‘Rampage’ review

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The 1986 arcade game Rampage had players control one of three giant monsters while trying to destroy a city and simultaneously avoiding the attacks of human military units. The game was popular enough to spawn multiple sequels that made the leap from arcade to console over the years, but never seemed like big-screen source material — even after an adaptation was announced back in 2011. If there’s one thing that’s been proven over and over in Hollywood, though, it’s that casting Dwayne Johnson in a film can turn even the most improbable, unlikely premise into a good time at the theater.

Directed by Brad Peyton, Rampage casts Johnson as Davis Okoye, a former Special Forces soldier who now works as a West Coast primatologist and leads an international anti-poaching initiative. When the rescued albino gorilla he shares a close bond with is affected by a strange gas that causes him to grow exponentially and become more aggressive, Davis soon finds himself caught up in a mission to stop not one but three gigantic, mutated animals smashing their way across America. Although the film makes it abundantly clear that Davis could probably handle this problem on his own, he still ends up getting some help from a genetic engineer played by Oscar nominee Naomie Harris (Moonlight) and a smooth-talking government agent played by Jeffrey Dean Morgan (The Walking Dead).

If that synopsis seems a little, well … silly … that’s because it is. That’s OK, though, because the film never attempts to take itself too seriously, and neither does Johnson, who manages to find just the right balance of sincerity and self-awareness to make Rampage an entertaining adventure. The wrestler-turned-actor has a fantastic knack for making audiences feel like they’re part of an inside joke he’s sharing with them, and it plays well in Rampage.

Acknowledging how surreal the events unfolding around him are without breaking the fourth wall isn’t easy, but when the film’s giant wolf suddenly soars through the sky, revealing flying-squirrel skin flaps, Johnson can get away with sarcastically noting, “Oh, of course the giant wolf has wings.” Not every actor is afforded that level of friendly, wink-and-nod informality with his audience, but it seems natural for Johnson, and goes a long way toward preventing Rampage from descending into cheesy campiness, and more importantly, keeping the story fun. Still, Rampage has some big problems that even Johnson’s charisma can’t hide.

The supporting cast feels strangely disposable in the film, as several characters are introduced and developed early on with quite a bit of screen time, only to disappear entirely by the film’s halfway point. Sure, one character played by a relatively high-profile actor gets dispatched at a surprisingly early point in the movie (no spoilers), but there’s a substantial number of other named characters who are established as key figures in Davis’ life, only to subsequently vanish. These supporting characters’ unexpected absence makes the film feel more choppy than it should be, as if large chunks of the script — the parts that made these characters’ presence necessary — were abruptly cut at some point.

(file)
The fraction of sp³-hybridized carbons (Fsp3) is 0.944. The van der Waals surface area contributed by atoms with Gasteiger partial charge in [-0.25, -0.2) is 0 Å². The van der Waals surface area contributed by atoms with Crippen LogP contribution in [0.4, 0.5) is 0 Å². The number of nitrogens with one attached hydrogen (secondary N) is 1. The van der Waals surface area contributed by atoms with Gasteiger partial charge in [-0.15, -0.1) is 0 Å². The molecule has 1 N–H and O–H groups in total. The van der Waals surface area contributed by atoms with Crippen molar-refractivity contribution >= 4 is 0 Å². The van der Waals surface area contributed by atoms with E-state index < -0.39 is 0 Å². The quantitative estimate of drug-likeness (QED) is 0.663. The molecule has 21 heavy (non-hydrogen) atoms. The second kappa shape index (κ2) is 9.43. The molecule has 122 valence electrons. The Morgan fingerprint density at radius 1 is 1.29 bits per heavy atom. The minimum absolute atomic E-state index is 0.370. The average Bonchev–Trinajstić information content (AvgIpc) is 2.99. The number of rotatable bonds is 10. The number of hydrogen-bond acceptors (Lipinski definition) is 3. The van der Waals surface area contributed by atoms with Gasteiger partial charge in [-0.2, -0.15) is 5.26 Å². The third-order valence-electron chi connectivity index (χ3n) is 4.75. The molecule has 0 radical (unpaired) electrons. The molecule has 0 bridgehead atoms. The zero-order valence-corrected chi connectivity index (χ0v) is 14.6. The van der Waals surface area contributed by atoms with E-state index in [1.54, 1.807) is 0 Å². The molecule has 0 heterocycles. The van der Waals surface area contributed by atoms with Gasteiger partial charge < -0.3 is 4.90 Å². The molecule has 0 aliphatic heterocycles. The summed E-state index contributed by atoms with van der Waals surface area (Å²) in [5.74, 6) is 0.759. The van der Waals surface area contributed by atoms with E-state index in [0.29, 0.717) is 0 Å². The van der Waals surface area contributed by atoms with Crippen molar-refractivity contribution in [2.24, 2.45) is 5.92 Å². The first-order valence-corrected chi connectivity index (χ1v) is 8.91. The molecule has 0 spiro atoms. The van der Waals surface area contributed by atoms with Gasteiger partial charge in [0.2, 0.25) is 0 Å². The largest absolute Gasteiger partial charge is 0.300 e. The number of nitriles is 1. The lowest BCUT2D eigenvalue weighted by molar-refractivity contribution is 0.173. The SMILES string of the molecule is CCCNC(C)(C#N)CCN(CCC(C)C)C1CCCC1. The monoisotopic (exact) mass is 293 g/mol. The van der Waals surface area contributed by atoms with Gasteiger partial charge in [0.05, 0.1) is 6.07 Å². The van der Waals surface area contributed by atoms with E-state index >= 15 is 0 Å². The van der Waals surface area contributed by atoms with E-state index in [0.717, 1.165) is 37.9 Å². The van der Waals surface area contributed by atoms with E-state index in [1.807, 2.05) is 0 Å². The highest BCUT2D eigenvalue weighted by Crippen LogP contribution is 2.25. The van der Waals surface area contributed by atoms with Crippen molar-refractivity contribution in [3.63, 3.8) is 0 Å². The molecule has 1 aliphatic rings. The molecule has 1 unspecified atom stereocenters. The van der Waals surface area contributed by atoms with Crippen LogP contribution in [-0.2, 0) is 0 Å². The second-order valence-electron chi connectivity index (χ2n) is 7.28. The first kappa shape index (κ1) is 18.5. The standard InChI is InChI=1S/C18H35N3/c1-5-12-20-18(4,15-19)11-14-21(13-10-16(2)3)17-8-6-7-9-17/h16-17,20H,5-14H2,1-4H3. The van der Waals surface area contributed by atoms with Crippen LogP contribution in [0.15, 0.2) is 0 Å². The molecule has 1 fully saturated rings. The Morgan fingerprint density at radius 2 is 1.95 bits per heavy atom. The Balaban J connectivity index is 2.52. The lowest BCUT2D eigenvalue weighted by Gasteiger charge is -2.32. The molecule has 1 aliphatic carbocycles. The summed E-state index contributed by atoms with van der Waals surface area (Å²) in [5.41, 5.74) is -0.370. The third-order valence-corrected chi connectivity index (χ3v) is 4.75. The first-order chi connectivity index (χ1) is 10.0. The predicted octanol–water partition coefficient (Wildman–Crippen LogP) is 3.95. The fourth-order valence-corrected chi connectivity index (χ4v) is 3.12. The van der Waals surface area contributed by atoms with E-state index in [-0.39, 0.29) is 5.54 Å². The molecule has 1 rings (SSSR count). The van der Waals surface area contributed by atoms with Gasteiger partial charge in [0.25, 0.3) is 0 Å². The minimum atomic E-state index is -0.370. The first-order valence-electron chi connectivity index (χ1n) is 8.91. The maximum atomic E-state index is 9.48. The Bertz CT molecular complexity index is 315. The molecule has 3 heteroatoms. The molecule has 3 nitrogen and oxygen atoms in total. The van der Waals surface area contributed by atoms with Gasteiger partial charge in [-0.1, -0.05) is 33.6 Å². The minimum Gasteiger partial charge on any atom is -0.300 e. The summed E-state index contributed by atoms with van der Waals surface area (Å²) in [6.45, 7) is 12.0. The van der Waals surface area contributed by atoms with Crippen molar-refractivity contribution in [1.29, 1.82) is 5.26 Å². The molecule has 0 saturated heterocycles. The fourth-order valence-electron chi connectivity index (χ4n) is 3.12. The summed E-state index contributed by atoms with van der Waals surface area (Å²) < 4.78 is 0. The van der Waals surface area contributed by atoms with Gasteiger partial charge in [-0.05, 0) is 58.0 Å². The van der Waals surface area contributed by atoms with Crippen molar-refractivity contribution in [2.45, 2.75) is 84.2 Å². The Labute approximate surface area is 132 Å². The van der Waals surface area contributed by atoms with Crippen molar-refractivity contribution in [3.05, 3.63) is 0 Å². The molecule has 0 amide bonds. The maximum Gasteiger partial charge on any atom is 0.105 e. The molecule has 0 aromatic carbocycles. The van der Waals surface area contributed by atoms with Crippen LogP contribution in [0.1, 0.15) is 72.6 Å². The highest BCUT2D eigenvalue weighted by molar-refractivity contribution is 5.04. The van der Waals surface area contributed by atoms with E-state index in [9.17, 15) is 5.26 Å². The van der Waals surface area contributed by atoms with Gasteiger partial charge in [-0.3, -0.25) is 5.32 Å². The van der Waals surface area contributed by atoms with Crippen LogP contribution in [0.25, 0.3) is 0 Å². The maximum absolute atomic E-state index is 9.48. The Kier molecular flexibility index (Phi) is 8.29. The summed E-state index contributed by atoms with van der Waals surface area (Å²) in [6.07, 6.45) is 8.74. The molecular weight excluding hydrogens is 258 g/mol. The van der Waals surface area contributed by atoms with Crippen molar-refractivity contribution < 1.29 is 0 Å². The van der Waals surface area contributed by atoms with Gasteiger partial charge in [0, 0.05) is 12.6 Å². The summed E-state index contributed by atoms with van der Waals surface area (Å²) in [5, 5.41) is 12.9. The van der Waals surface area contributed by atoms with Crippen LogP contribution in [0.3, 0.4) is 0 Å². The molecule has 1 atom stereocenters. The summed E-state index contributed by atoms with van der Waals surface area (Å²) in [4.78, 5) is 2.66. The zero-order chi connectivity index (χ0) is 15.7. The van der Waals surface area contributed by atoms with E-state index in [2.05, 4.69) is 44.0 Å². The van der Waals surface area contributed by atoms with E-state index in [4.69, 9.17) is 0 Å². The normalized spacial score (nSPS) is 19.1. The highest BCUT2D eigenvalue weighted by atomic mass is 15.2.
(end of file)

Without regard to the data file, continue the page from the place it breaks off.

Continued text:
There’s also the issue of Morgan’s affected portrayal of government agent Russell. The Watchmen and The Walking Dead actor goes all-in on a southern drawl that seems comically exaggerated, drawing from a place somewhere between KFC mascot Colonel Sanders and Sorrell Booke’s Boss Hogg in Dukes of Hazzard. Given the premise of the film, Morgan’s performance could just as easily be considered another part of the overall, silly-fun package that Rampage brings to the screen, so it’s likely to go over well with some audiences, but grate on others.

Rampage relies heavily on visual effects, and while the majority of the sequences with George the giant ape and his mutated wolf and lizard counterparts are crisply animated with an imperceptible line between the human cast and the digital characters, the film does fall back on some less-impressive green-screen moments. Some of the later scenes in particular feature a discernible blur where human characters and practical sets meet digital characters and environments, and it can be a little distracting once it catches the eye and inevitably becomes difficult not to see in subsequent scenes. Much like Morgan’s accent, however, the visual and technical issues in Rampage are easily dismissed amid the general sense of reckless, ridiculous action that the movie offers its audience.

It’s a movie that asks for some suspension of rational thought, and in return, provides an exciting, funny, and ultimately entertaining big-screen, cinematic experience.

Rampage is loud, silly, and pairs one of Hollywood’s most charismatic actors with a giant gorilla prone to making obscene gestures.

It’s best not to over-think it, and to simply enjoy it for the wild ride that it is.

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